Evan Sherwood pities the pretty, young Miss Ransom, but all his offers to help her are turned down. Smarting from being snubbed, Evan secretly assists Romayne. But a bullet nearly ends his career – and life.

Romayne heads to her new job, but it’s not long before an enemy comes to make good on a threat. Can Evan rescue Romayne in time?

Pros:

Family loyalty, faith in God, perseverance, and compassion all shine through brightly.

Cons:

Some people are described as drunk.

Enjoyable rating:

5 out of 5

Musings:

old bookold bookold bookold bookold book

My thoughts:

Coming Through the Rye is one of my favorite Grace Livingston Hill books. This was actually the first book I had read of hers. By the third page, I was hooked.

What really pulled me into this book is Roymane’s loyalty to her father. Although he is a criminal, she lovingly nurses him until his death.

Evan also deserves some accolades for his compassion, gentleness, and his work in striving to keep his beloved city safe.

 

Read the best books first, or you may not have a chance to read them all. ~ Thoreau

 

 

The Captive Maiden

Book title: The Captive Maiden

Author: Melanie Dickerson

Starting age: 15

Summary:

Gisela misses the days when her father was alive. The days when she experienced love, laughter, and family. Now all she experiences is her stepmother’s cruel tongue and hard work.

Valten’s parents want him to get married. Thing is, he haCaptive Maidensn’t come across a girl who has caught his eye…until now.

Romance begins to bloom, but will it be squashed under a nefarious scheme plotted by Gisela’s stepmother and a sworn enemy of Valten’s? If, and only if Gisela and Valten are able to escape the danger surrounding them will they discover the future God has planned.

Pros:

Gisela resists revenge on her stepmother, Valten fights for Gisela’s honor, faiths in God are strengthened, and new friendships are forged.

Cons:

Gisela and Valten are locked in a room together (nothing improper happens).

Enjoyable rating:

5 out of 5

Musings:

old bookold bookold bookold bookold book

My thoughts:

There is no impropriety and no foul language. The Captive Maiden sweeps you up into a time with dukes, knights, fair maidens, and chivalry. This book is a marvelous retelling of a popular fairy tale, mixed with faith in God.

For any teen girls wanting a sweet, clean, captivating,romance, I highly recommend this book.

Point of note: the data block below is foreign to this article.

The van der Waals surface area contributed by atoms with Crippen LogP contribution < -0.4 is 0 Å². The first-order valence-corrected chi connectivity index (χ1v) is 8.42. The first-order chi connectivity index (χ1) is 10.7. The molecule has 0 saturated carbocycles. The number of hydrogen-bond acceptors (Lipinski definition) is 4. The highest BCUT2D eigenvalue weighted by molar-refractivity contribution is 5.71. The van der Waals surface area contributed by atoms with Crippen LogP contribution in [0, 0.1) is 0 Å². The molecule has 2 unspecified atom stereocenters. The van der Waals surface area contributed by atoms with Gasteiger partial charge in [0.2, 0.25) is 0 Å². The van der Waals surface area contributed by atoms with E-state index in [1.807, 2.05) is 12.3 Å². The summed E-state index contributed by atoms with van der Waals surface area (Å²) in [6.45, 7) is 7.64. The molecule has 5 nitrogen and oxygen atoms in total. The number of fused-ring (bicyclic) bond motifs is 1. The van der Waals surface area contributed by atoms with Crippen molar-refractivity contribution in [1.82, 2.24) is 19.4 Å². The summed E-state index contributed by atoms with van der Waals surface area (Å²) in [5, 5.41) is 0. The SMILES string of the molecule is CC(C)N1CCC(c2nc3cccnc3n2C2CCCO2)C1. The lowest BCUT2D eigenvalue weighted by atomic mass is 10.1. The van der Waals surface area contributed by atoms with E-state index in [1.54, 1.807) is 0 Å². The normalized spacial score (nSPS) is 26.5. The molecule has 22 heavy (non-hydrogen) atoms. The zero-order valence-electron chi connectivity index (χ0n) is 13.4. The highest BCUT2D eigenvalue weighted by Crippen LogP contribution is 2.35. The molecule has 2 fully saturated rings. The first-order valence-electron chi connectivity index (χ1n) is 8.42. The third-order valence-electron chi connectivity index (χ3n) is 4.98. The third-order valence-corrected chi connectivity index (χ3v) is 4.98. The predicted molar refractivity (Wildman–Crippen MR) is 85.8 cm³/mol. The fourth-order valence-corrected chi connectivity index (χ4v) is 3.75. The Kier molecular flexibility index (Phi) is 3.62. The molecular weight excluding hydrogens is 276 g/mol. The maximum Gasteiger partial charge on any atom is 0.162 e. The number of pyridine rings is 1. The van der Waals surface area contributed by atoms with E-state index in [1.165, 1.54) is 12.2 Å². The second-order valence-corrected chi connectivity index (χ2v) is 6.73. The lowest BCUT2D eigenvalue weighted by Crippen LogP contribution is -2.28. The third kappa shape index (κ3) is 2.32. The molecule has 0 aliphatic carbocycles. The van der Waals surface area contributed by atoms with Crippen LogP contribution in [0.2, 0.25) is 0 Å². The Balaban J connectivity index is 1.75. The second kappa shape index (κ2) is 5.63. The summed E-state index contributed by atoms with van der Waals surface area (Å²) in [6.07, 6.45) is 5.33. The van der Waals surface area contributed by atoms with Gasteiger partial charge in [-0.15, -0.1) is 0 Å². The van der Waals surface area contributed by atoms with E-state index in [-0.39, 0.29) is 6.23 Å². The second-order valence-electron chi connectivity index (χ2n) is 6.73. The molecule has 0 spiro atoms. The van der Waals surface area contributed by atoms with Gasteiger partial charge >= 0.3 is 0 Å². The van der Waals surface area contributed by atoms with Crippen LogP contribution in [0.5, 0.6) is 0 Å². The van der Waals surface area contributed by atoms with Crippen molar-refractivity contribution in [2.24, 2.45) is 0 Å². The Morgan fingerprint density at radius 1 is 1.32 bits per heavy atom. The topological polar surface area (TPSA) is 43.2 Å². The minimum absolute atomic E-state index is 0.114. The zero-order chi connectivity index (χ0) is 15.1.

“Almost you persuade me. But Valten and I must end our fight now, once and for all. I will take him to my castle in Bruchen, and there we shall have our final duel.”

 

 

Cloak of the Light

Book title: Cloak of the Light (book 1 in the War of the Realms series)

Author: Chuck Black

Starting age:  13

Summary:

Drew Carter has no need for God. Why should he when God took away his father whom Drew loved dearly?

Cloak of the Light When a horrific accident occurs, Drew finds his world changed dramatically when he sees what no one else can. Invaders. What stymies Drew is that some are good, some bad; and they are at war.

What Drew doesn’t know is that he is watching a war for the world. A war that might just help lead him in the direction of the God that he scoffs.

Pros:

Sticking with it, having faith in God even in a tough time, defending the underdog, doing the right thing, and not giving into pressure (in this case it’s drinking), are all quality ideas embedded in this book.

Cons:

A few of Drew’s comrades get drunk.

Enjoyable Rating:

5 out of 5

Musings (see my tab How I Rate the Books):

old book old book old book old book old book

My thoughts: 

Cloak of the Light is a captivating well-written book that grabs your attention, twists your heartstrings, and gives a glance into what spiritual warfare could look like, and by far one of my favorites. I’ve had this book for two years, and have probably read it eight times. After you’re done reading it for the first time, you’ll immediately go to the front and start over. It’s that good.

If you’re looking for a book that  will challenge your faith and give you hours of enjoyable reading, I would highly recommend Cloak of the Light.

The light invader made one quick slice that found its mark deep in an opponent’s chest, then turned, dodged two rounds, and used the brick wall to launch himself at the dark invader attacking from above.

About me

I’m a homeschooled Christian teen with a voracious appetite for books. The problem is, there aren’t many books out there for those of us who don’t enjoy reading reading books  with immoral practices, vile language, and indecent topics in them.

So I decided to go on a hunt for books that I would be able to read with Jesus looking over my shoulder-books I wouldn’t be ashamed to read in His presence, for as Paul says in his letter to the Philippians “Whatever is true, whatever is honorable, whatever is just, whatever is pure, whatever is lovely, whatever is commendable, if there is any excellence, if there is anything worthy of praise, think about these things. (Philippians 4:8). I can say with certainty that 98% of the teen books I have seen do not pass the test that Paul has laid down for us.

When I was twelve, I was ready to move on from the children’s section, so I decided to try out the YA area in the library.  The YA section quickly became known as “The Dark Side” in my family, and for a good reason: there is next to no “edible” material in the teen section that won’t give me reader’s indigestion.

But have no fear…

Since then, I have discovered many wonderful Christian authors that write books either for teens in particular or that are acceptable for teen reading; I will be reviewing those and many more on this blog.